GREAT FALLS — Affordable housing has always been an issue in Montana. It seems to have taken on added importance during the COVID-19 pandemic. According to the Montana Housing Coalition, since 1990, Montana rents have increased by 26% compared to 16% nationally, homeownership rates in the Treasure State have dropped from 70% to 67% since 2006, and nearly 30,000 Montana homes are in poor or very poor condition.
The MHC is a statewide policy making group of developers, communities. agencies, and others dedicated to changing those statistics. One place they plan to be heard is the 2021 Legislature, starting with an effort to increase the coal tax loan fund by $15 million.
“That first $15 million was expended in seven different projects across Montana in the first six months of it being available," said MHC board chair Sheila Rice. "So we know that there’s a huge need for additional funding to create these homes and apartments that are affordable.”
The MHC also hopes for the establishment of a state housing tax credit for investors putting money into housing projects, something Rice says will be helpful in a COVID-19 challenged budget year.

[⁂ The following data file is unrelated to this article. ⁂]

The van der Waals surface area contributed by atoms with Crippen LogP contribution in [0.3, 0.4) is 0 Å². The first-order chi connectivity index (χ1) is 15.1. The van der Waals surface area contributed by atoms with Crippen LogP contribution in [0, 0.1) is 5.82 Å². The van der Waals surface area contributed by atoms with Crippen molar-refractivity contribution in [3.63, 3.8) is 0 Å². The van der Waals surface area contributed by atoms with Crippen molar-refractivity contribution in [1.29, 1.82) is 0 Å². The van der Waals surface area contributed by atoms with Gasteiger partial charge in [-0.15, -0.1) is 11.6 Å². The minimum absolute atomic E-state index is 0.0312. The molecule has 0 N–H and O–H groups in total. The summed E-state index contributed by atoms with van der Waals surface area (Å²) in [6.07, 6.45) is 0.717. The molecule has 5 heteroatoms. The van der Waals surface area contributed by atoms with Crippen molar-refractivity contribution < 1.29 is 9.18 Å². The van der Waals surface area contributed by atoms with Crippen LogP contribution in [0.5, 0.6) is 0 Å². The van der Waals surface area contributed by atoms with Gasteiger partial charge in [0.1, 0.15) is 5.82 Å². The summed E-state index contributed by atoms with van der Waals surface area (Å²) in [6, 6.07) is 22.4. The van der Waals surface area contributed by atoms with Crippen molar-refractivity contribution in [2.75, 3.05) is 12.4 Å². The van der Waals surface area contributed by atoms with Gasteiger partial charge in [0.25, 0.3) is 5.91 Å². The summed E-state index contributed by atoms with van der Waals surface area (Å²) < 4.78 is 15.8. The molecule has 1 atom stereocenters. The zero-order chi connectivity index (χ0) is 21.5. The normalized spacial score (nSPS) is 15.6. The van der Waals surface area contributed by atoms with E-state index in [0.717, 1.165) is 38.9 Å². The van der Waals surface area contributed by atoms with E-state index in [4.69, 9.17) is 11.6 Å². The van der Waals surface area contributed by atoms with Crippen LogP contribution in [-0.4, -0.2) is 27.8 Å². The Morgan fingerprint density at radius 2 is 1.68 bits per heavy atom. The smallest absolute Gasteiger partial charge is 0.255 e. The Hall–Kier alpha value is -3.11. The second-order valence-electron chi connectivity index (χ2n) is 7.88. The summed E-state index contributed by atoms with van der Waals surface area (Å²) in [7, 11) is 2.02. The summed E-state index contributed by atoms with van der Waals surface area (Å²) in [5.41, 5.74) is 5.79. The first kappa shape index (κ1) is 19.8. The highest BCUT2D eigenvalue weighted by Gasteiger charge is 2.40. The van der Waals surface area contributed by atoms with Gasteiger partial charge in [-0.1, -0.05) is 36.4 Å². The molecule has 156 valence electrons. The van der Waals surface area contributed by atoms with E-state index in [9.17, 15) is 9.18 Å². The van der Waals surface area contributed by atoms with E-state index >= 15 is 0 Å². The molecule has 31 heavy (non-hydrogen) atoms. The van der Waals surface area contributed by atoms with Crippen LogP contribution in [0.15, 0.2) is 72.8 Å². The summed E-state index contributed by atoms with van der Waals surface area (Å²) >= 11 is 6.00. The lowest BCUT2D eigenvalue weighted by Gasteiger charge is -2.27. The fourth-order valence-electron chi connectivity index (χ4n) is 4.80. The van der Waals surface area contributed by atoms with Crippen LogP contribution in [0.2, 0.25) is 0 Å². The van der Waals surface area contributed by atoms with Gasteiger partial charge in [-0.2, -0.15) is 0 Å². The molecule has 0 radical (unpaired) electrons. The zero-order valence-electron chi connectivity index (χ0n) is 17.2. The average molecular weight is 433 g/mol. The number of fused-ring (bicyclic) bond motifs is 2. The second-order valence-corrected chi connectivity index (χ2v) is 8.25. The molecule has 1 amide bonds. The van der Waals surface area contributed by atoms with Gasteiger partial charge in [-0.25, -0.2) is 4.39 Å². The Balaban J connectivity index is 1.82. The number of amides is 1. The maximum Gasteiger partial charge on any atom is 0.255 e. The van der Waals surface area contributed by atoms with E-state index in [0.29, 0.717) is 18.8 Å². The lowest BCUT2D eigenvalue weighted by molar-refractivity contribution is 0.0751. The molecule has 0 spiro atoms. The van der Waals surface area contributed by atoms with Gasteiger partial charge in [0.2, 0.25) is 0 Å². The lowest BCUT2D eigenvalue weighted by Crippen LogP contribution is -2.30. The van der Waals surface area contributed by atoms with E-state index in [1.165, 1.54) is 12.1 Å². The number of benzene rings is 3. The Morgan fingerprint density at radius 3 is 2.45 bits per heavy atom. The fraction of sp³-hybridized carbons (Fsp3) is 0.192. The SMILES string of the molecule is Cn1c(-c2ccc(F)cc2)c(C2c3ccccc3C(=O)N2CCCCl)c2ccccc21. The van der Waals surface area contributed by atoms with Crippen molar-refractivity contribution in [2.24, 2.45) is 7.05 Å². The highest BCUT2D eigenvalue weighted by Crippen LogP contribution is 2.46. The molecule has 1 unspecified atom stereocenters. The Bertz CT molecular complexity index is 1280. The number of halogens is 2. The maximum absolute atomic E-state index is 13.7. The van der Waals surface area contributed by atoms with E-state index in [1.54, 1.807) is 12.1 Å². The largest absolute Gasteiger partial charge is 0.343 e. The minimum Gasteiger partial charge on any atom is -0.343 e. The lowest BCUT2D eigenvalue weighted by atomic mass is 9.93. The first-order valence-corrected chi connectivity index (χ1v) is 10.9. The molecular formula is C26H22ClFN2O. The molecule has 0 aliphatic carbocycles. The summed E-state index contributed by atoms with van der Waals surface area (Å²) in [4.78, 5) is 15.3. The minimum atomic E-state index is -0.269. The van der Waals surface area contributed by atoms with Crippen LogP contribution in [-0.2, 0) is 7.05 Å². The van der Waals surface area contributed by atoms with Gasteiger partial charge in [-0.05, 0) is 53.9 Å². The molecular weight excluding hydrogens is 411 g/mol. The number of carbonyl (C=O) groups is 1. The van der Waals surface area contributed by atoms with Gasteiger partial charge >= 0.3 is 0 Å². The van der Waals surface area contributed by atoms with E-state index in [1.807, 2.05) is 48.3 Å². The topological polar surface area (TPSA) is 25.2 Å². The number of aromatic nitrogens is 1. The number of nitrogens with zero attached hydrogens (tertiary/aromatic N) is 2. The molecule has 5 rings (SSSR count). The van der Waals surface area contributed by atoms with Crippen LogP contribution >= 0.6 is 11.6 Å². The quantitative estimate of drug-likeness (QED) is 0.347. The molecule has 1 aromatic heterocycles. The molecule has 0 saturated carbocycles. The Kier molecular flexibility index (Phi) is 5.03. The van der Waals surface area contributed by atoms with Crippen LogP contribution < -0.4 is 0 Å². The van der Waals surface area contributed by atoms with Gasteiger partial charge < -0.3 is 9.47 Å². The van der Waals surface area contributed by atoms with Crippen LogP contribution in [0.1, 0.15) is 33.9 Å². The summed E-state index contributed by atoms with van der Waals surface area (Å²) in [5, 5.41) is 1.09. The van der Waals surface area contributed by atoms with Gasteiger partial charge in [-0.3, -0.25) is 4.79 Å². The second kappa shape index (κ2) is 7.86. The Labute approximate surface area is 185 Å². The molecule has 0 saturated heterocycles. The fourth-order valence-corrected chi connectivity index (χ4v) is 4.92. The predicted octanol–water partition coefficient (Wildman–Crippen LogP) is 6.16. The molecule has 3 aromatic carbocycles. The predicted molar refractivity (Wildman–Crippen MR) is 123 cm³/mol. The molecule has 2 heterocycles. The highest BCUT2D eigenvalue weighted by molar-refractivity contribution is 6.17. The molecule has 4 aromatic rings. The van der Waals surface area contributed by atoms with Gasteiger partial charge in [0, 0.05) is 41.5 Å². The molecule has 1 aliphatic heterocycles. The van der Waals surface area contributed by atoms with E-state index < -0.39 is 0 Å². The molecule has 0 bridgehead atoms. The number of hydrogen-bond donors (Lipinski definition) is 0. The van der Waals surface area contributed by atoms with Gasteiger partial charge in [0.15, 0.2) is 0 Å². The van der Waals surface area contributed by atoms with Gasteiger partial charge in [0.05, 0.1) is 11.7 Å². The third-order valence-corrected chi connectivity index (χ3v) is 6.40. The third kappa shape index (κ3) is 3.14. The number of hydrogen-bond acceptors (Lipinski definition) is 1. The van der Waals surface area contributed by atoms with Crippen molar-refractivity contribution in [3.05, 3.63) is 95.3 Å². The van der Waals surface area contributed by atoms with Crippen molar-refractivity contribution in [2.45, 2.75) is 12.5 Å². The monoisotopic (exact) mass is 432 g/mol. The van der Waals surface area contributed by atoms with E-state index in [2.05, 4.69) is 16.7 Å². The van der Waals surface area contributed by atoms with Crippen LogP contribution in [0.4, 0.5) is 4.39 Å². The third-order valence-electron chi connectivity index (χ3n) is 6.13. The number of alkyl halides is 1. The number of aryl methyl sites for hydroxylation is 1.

“But when you look at the ability of creating a tax credit which immediately starts construction for development of apartments all across Montana, rural and urban, yet the economic impact on the state budget is not felt for three to four years later,” said Rice.
Finally, the MHC will be advocating for "opportunity to purchase" legislation. It would give residents of manufactured home communities the chance, as a cooperative, to purchase the community if it goes up for sale, assuring justified lot rent increases. Rice says there are currently 15 resident-owned communities in Montana.
“If that rent goes up too fast, if there’s other consequences happening to the land, maybe deferred maintenance, then the value of their home is decreased," said Rice. "And they could also actually be displaced because they can longer afford a higher rent.”